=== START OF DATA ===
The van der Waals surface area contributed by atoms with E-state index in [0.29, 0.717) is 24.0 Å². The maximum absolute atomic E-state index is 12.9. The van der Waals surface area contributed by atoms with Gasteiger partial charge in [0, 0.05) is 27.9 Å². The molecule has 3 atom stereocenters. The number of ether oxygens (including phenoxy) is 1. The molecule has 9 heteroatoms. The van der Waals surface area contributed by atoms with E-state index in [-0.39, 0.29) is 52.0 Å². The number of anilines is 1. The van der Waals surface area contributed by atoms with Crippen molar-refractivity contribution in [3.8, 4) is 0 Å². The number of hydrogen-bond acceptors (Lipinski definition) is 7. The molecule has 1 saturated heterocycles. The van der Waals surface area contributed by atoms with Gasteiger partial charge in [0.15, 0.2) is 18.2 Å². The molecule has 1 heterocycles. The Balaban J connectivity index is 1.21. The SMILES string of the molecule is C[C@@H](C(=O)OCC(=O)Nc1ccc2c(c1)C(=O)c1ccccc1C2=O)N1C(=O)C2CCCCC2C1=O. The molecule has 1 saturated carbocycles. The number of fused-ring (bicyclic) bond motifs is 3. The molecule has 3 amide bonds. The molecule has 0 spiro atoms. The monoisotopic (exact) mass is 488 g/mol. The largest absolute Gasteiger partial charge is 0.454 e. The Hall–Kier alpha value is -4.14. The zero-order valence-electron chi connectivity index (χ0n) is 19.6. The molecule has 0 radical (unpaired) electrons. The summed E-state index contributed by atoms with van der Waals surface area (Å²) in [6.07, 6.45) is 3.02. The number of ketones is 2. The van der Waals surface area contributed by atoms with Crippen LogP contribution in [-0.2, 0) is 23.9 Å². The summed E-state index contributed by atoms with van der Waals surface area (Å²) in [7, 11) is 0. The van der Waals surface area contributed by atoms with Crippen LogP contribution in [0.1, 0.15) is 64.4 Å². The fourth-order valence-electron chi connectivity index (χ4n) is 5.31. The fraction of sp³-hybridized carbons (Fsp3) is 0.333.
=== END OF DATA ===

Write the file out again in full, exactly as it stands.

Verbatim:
The van der Waals surface area contributed by atoms with E-state index in [0.29, 0.717) is 24.0 Å². The maximum absolute atomic E-state index is 12.9. The van der Waals surface area contributed by atoms with Gasteiger partial charge in [0, 0.05) is 27.9 Å². The molecule has 3 atom stereocenters. The number of ether oxygens (including phenoxy) is 1. The molecule has 9 heteroatoms. The van der Waals surface area contributed by atoms with E-state index in [-0.39, 0.29) is 52.0 Å². The number of anilines is 1. The van der Waals surface area contributed by atoms with Crippen molar-refractivity contribution in [3.8, 4) is 0 Å². The number of hydrogen-bond acceptors (Lipinski definition) is 7. The molecule has 1 saturated heterocycles. The van der Waals surface area contributed by atoms with Gasteiger partial charge in [0.15, 0.2) is 18.2 Å². The molecule has 1 heterocycles. The Balaban J connectivity index is 1.21. The SMILES string of the molecule is C[C@@H](C(=O)OCC(=O)Nc1ccc2c(c1)C(=O)c1ccccc1C2=O)N1C(=O)C2CCCCC2C1=O. The molecule has 1 saturated carbocycles. The number of fused-ring (bicyclic) bond motifs is 3. The molecule has 3 amide bonds. The molecule has 0 spiro atoms. The monoisotopic (exact) mass is 488 g/mol. The largest absolute Gasteiger partial charge is 0.454 e. The Hall–Kier alpha value is -4.14. The zero-order valence-electron chi connectivity index (χ0n) is 19.6. The molecule has 0 radical (unpaired) electrons. The summed E-state index contributed by atoms with van der Waals surface area (Å²) in [6.07, 6.45) is 3.02. The number of ketones is 2. The van der Waals surface area contributed by atoms with Crippen LogP contribution in [-0.2, 0) is 23.9 Å². The summed E-state index contributed by atoms with van der Waals surface area (Å²) in [7, 11) is 0. The van der Waals surface area contributed by atoms with Crippen LogP contribution in [0.1, 0.15) is 64.4 Å². The fourth-order valence-electron chi connectivity index (χ4n) is 5.31. The fraction of sp³-hybridized carbons (Fsp3) is 0.333.